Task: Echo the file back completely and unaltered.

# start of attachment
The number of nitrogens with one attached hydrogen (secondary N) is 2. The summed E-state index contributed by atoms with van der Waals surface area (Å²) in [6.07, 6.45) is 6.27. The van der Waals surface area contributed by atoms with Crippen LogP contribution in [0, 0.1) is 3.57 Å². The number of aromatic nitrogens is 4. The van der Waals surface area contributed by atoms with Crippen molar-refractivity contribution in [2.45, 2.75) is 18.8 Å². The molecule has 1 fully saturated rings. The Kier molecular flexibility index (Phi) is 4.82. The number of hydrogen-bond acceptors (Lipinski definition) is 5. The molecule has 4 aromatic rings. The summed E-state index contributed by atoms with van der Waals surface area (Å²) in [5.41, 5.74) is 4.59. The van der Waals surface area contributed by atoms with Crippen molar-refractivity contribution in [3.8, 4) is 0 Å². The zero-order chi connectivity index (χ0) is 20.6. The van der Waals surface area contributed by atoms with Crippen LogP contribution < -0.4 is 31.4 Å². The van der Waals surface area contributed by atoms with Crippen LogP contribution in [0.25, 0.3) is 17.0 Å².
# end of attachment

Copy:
The number of nitrogens with one attached hydrogen (secondary N) is 2. The summed E-state index contributed by atoms with van der Waals surface area (Å²) in [6.07, 6.45) is 6.27. The van der Waals surface area contributed by atoms with Crippen LogP contribution in [0, 0.1) is 3.57 Å². The number of aromatic nitrogens is 4. The van der Waals surface area contributed by atoms with Crippen molar-refractivity contribution in [2.45, 2.75) is 18.8 Å². The molecule has 1 fully saturated rings. The Kier molecular flexibility index (Phi) is 4.82. The number of hydrogen-bond acceptors (Lipinski definition) is 5. The molecule has 4 aromatic rings. The summed E-state index contributed by atoms with van der Waals surface area (Å²) in [5.41, 5.74) is 4.59. The van der Waals surface area contributed by atoms with Crippen molar-refractivity contribution in [3.8, 4) is 0 Å². The zero-order chi connectivity index (χ0) is 20.6. The van der Waals surface area contributed by atoms with Crippen LogP contribution < -0.4 is 31.4 Å². The van der Waals surface area contributed by atoms with Crippen LogP contribution in [0.25, 0.3) is 17.0 Å².